Long-term relationships can get rocky if your spouse has attention deficit disorder. Here, 10 helpful tips for keeping the romance alive and balancing one another out — whether it’s taking joy in a honey-do list or reading up on ADHD.
A happy marriage takes work. A happy marriage to a spouse with ADHD takes more work.
The following 10 tips are ones my wife and I have used in our “mixed” marriage — I have ADHD, my wife doesn’t — to help each of us love the one we’re with.
1. Study up on ADHD. There are many excellent books on the topic, and the one that I’d recommend most is my own book, Delivered from Distraction. The more you understand ADHD, the better you will be able to understand your spouse. Of course, no two people with attention deficit are the same, but there are commonalities it helps to know about.
2. Avoid making a “moral diagnosis.” By that, I mean attributing the negative behaviours associated with ADHD to lack of motivation or effort. If your spouse tells you he will take out the trash, and he walks right past the trash, don’t assume he did that on purpose or that he was being defiant or passive-aggressive. Don’t assume he is selfish or doesn’t care about you when he overlooks details or forgets important obligations. This is all part of the ADHD package. The moral diagnosis only makes matters worse.
3. If your spouse has ADHD, don’t treat her like a child. This is unromantic, and increases the struggles and resentments on both sides.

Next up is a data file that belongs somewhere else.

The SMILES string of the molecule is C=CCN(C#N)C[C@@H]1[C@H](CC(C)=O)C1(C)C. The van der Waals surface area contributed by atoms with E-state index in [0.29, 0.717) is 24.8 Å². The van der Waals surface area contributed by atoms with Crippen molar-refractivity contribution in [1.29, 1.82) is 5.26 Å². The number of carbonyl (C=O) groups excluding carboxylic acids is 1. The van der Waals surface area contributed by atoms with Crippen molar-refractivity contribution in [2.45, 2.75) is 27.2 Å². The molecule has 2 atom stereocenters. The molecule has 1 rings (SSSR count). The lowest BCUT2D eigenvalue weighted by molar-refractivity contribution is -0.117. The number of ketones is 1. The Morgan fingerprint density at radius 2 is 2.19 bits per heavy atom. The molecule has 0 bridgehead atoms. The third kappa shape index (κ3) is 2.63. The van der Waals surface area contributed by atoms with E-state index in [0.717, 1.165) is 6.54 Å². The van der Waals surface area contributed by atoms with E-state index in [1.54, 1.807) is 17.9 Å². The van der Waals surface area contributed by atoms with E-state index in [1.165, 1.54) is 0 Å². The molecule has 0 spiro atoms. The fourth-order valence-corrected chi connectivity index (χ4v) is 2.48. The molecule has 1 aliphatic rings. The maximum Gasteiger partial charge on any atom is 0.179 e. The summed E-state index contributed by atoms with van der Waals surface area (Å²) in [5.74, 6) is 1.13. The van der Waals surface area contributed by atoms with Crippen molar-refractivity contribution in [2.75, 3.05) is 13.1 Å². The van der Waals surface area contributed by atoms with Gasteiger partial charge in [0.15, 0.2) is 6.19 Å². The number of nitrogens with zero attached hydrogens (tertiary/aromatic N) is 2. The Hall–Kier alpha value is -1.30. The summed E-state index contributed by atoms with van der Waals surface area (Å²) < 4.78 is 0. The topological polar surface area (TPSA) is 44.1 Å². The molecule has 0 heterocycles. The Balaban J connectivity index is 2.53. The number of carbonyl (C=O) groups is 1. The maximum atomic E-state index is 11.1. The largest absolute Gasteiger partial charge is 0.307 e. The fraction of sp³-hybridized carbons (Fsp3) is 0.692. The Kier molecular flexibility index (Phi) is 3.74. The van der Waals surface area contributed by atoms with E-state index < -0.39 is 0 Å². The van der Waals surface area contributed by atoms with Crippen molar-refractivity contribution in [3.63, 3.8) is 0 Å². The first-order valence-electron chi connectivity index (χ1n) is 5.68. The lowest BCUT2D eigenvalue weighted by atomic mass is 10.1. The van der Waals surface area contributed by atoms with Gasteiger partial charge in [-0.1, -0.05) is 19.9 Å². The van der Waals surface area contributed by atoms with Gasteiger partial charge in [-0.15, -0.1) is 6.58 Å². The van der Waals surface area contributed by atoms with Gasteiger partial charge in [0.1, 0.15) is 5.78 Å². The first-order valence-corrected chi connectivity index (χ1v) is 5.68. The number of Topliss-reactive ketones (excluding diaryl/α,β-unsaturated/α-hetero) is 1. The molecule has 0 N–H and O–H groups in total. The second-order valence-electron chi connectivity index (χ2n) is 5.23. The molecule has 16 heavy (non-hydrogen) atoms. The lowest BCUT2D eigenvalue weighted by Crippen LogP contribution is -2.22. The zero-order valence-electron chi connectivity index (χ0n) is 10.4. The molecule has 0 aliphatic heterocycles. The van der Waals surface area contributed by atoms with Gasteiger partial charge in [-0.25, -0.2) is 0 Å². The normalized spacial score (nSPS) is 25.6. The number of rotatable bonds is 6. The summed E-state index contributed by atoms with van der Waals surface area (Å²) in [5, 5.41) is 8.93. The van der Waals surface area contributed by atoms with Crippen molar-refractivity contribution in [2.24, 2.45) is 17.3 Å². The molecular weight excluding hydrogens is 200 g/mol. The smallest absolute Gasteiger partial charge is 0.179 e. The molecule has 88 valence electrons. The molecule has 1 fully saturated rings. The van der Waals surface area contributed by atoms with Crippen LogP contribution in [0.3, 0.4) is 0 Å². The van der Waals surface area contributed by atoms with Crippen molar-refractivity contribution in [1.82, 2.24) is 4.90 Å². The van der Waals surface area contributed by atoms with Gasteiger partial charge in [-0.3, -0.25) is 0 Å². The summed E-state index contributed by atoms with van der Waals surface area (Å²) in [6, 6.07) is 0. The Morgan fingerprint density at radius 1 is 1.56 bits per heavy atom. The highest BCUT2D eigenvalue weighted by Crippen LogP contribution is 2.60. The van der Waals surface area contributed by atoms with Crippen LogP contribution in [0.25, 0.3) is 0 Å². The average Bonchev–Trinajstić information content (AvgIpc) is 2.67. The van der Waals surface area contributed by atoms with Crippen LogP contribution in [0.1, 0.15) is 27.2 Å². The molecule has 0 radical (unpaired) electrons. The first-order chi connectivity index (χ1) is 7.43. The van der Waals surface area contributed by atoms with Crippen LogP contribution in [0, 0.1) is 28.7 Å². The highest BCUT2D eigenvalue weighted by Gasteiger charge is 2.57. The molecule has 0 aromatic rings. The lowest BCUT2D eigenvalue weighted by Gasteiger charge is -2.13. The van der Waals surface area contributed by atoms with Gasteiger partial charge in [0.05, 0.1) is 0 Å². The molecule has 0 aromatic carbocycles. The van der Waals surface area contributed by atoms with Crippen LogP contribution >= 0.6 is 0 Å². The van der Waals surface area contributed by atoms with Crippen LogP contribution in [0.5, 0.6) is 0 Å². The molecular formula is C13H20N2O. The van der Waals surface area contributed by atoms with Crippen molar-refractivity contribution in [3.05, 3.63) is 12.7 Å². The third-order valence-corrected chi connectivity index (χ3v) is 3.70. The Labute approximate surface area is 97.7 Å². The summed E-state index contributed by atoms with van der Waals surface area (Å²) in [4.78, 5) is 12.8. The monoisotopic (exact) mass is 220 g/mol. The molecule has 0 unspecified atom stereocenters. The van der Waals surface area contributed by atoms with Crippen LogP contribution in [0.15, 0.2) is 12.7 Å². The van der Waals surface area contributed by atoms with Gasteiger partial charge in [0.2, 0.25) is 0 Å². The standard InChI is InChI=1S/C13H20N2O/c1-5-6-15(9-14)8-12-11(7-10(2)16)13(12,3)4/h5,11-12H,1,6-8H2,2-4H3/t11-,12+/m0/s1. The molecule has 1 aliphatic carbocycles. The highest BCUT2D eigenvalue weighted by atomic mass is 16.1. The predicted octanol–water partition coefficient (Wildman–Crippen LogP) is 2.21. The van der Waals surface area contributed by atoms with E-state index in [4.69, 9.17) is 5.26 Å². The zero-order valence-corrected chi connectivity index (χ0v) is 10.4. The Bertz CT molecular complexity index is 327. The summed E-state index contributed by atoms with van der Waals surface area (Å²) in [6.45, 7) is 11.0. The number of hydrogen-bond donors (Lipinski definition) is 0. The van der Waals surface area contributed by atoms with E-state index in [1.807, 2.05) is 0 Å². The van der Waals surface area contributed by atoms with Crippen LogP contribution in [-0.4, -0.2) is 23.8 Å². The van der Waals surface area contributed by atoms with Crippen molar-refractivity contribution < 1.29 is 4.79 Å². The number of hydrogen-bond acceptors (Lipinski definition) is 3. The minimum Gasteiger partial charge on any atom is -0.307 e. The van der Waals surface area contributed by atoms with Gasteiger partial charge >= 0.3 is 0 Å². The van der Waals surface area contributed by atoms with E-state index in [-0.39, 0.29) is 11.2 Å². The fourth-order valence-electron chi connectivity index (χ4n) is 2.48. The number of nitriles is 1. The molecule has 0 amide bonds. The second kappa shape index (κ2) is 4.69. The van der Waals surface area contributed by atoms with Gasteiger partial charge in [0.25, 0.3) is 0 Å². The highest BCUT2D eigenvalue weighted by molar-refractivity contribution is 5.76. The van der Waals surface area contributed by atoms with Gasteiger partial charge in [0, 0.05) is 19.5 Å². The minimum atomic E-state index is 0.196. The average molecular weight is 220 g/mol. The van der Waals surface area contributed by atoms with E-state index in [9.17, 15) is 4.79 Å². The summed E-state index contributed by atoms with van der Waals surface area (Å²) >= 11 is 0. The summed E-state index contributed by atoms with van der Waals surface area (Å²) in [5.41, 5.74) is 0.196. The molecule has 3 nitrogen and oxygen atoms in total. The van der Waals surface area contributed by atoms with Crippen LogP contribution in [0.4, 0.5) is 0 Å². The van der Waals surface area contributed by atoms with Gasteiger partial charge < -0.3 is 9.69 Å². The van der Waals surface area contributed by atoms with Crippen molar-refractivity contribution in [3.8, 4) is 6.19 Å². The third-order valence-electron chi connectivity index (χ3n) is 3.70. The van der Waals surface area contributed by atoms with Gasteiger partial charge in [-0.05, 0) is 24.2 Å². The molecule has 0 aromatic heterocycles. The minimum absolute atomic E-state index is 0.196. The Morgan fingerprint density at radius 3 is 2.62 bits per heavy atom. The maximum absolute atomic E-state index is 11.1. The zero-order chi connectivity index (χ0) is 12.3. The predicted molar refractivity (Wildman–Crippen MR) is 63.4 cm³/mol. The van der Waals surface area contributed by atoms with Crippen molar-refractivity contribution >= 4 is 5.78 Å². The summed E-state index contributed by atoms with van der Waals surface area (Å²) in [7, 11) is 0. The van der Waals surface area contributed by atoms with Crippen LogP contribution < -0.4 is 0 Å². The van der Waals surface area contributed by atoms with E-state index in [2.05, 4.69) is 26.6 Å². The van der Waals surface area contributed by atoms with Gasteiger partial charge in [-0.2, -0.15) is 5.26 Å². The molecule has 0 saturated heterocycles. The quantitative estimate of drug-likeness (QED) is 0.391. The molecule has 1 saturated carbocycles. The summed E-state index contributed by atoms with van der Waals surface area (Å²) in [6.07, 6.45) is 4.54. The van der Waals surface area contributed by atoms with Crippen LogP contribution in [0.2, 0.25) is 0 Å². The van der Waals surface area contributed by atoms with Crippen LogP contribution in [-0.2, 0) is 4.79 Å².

4. Set aside regular times for conversation — at least a half hour a week – at the same time, in the same place. Pick a time when you know you will be able to sit down and make plans, set up structures and routines, and talk through problems. Clear communication is key. Many couples “communicate” only when they are arguing or fighting. Communication leads to understanding, which leads to empathy and intimacy.
5. Speaking of intimacy, don’t forget about making love. People are so busy these days — whether they have ADHD or not — that they often let sex slip to the bottom of the list. Lovemaking is one of the few human activities that is fun and good for you. Do it as often as you can. Make dates for lovemaking. The anticipation is a form of foreplay.
6. Create a division of labour in which each spouse does what he or she is best at and dislikes the least. For example, I am bad at accounting, and I hate dealing with financial matters. My wife, on the other hand, likes being in charge of the money and is good at keeping track of it. So she handles it all. I turn over my paycheck to her, and she tracks our expenses.
7. That leads to another important point. If you are the one who has ADHD, as I am, be grateful for coaching and “honey-do” lists from your spouse. Don’t think of them as nagging, but see the lists as helpful reminders. People with ADHD need reminders, structure, routines, and schedules to keep our lives on track.
8. Make sure your spouse understands what you are going through. The spouse who has ADHD is sometimes not aware of the impact his actions have on his mate. His intentions are good, but the impact of his actions, often, is anything but good. Explain this to him, not in the context of an argument, but during one of your regular communication sessions.
9. Play together, doing things you both like to do. Having good times makes getting through the tough times much easier. Plan fun activities, sometimes just for the two of you, sometimes with the kids.
10. Love the spouse you have. Don’t try to turn him or her into someone else. Find the good in your mate, and appreciate it and cherish it. It feels good to cherish someone, just as it feels good to be cherished.
From Edward Hallowell, M.D., full article at https://www.additudemag.com/marriage-advice-adhd-adult-relationships/